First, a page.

Paints can release low levels of toxins into the air you breathe. These toxins are called volatile organic compounds (VOCs). Therefore, the most environmentally friendly paints to use are natural paints (they use plant oils, extracts and minerals), low VOC or zero VOC paint.
Environmentally Safe Piping
As mentioned, PVC is a very non-environmentally friendly plastic. It is used largely in piping. For underground pipes, clay is an alternative to PVC. It is a natural resource and will last 5 times longer than PVC. For above-ground piping (such as gutters) zinc, copper, galvanized steel or aluminum can be used instead of PVC.
Even employing some of these suggestions, such as eco-friendly heating or flooring in a green home design will reduce energy costs and help the environment.
Home in a Green Shipping Container
In the new green building consciousness of the world, shipping containers are taking on new life as green homes and offices. Many times you may have seen shipping bins or containers used for storage buildings. Did you ever consider using one to make an eco-friendly house or office? This innovative green building idea sprang to life a few years ago. Today, there are hundreds of homes that incorporate shipping containers into their design.
Affordable Abundant Supply For Green Building
Think of it – a shipping container offers ready-made walls and floors. You will need windows and doors. You can add several together to make rooms. You can stack them on top of each other– they were designed to be easily stackable in the shipping yard. Shipping containers are an eco-friendly and very sturdy resource for home construction.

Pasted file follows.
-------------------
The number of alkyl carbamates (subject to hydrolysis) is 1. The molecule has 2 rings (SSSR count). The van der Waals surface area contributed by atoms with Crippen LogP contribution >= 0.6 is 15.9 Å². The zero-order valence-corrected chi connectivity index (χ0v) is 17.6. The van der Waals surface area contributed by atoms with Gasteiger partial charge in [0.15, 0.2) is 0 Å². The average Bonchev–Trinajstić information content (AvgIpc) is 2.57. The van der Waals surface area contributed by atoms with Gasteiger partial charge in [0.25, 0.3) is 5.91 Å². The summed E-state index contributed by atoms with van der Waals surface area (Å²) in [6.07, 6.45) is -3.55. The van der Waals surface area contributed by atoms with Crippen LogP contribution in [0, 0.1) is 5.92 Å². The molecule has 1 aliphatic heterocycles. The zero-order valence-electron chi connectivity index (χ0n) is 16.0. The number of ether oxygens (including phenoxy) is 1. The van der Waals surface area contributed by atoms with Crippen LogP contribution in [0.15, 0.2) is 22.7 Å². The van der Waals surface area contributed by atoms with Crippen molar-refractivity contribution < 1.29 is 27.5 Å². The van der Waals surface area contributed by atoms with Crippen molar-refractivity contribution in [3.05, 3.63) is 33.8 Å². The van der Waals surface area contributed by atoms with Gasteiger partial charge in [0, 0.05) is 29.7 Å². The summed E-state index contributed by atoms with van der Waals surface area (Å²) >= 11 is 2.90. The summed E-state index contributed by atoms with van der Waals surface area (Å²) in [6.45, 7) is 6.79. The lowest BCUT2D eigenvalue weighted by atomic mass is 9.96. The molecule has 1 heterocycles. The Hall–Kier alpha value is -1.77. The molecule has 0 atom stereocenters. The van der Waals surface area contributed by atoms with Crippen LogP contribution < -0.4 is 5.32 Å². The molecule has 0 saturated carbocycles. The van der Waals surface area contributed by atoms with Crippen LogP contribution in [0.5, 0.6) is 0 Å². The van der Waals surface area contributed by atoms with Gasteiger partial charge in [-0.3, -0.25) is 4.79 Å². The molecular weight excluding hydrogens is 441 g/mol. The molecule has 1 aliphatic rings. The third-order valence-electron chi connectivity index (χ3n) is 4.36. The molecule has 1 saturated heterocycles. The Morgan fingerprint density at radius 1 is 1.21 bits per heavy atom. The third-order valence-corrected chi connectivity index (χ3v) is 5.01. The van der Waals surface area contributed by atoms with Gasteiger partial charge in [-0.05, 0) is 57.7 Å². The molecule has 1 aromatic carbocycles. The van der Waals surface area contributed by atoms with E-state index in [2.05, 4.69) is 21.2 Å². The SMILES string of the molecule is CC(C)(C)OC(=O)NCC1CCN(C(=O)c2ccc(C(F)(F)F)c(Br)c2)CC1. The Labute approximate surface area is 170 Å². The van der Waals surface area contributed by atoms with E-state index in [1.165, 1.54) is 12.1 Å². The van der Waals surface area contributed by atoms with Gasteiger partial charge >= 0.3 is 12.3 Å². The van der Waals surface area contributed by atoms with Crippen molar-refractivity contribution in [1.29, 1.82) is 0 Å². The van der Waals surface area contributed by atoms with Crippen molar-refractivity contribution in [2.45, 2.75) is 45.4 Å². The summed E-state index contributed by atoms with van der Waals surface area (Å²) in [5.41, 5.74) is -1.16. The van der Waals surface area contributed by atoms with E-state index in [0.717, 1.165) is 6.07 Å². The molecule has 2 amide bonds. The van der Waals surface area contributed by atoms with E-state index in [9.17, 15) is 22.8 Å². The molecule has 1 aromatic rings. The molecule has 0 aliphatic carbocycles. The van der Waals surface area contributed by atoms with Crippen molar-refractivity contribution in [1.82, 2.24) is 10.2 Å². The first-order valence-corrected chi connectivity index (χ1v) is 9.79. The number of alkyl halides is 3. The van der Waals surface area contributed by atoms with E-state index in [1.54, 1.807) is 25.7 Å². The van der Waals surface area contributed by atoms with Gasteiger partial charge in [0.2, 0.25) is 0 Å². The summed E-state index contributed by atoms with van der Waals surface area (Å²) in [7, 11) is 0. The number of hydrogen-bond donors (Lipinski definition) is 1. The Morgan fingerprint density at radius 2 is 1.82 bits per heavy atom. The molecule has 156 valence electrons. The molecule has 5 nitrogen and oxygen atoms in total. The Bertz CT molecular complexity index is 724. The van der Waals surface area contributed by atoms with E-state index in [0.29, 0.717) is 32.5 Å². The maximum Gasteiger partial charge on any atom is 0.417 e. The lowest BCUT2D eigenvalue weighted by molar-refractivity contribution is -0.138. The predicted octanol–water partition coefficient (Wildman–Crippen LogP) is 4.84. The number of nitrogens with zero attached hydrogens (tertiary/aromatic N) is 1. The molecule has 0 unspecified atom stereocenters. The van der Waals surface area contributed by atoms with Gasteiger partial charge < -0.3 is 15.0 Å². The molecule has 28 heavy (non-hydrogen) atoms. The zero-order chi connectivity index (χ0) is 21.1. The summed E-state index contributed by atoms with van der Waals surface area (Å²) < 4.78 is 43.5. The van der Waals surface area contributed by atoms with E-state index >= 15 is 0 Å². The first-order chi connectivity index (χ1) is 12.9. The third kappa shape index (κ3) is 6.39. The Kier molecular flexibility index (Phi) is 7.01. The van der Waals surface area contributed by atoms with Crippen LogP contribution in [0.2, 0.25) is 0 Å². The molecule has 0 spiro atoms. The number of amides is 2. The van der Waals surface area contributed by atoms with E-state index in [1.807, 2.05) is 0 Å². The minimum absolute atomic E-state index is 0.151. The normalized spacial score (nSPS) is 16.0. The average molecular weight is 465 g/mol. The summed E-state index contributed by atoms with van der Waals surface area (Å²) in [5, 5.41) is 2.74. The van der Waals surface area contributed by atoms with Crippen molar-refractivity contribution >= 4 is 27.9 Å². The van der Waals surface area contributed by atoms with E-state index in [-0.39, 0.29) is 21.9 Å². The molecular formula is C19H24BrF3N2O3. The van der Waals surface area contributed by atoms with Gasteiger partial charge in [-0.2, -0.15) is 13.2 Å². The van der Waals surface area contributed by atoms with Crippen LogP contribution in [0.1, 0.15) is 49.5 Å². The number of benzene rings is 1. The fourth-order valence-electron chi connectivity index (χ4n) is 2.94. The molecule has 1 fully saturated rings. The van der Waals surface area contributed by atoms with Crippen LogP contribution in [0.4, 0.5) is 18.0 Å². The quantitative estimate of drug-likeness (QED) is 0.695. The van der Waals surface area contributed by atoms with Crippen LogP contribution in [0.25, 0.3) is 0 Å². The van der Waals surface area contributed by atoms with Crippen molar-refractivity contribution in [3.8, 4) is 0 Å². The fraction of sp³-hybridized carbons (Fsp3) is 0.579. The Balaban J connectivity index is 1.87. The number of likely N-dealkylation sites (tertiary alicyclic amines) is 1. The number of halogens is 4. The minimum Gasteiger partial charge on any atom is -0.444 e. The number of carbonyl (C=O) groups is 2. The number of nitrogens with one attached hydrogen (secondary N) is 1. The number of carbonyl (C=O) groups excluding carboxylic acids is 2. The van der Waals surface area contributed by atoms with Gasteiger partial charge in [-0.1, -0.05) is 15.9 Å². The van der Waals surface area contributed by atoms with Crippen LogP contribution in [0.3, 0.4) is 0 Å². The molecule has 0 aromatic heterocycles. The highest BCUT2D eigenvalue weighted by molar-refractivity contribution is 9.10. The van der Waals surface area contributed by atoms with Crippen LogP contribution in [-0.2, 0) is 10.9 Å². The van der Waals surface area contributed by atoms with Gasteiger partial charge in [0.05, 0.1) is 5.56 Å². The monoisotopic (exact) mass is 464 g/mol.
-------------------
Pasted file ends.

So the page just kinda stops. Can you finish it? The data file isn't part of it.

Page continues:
The most common size of a shipping container is 8 feet wide by 8½ feet tall by 40 feet long. See the attached photo for one example of how a couple has modified two shipping containers into an innovative green home design. This is a green building and construction option because it uses material that would otherwise be thrown away. By re-purposing or reclaiming the shipping bins/containers as housing, it helps the environment. Fewer trees will be cut down.
Shipping Container Housing As a Solution To Homelessness
A company in the U.K. has created very chic apartment units with shipping containers stacked on top of each other. These containers also make great portable offices for job sites or temporary housing units for displaced citizens. Shipping container housing could help end homelessness if non-profit organizations would re-purpose the containers as small homes. Shipping container housing is already growing industry. Entire communities are being built around the concept because this solution answers several needs at once:
- Environmentally-friendly housing
- Recycling used materials
- Sturdy and long-lasting
- Readily available
- A surplus of containers
- A fundamental need for quality, low-cost housing
- Re-purposing the containers keeps them out of storage and decay
ISO containers can be modified with plumbing, insulation, electricity and interior walls. They are built to resist oceans and all the rigors of transport with tough corrugated steel and tubular steel frames. They also feature one-and-a-half-inch thick marine-grade plywood floors, locking steel doors, water-resistant welded seams and all-weather paint.
So if you’re looking for an environmentally sustainable solution to affordable housing that is long-lasting, eco-friendly and relatively easy to construct, consider shipping containers.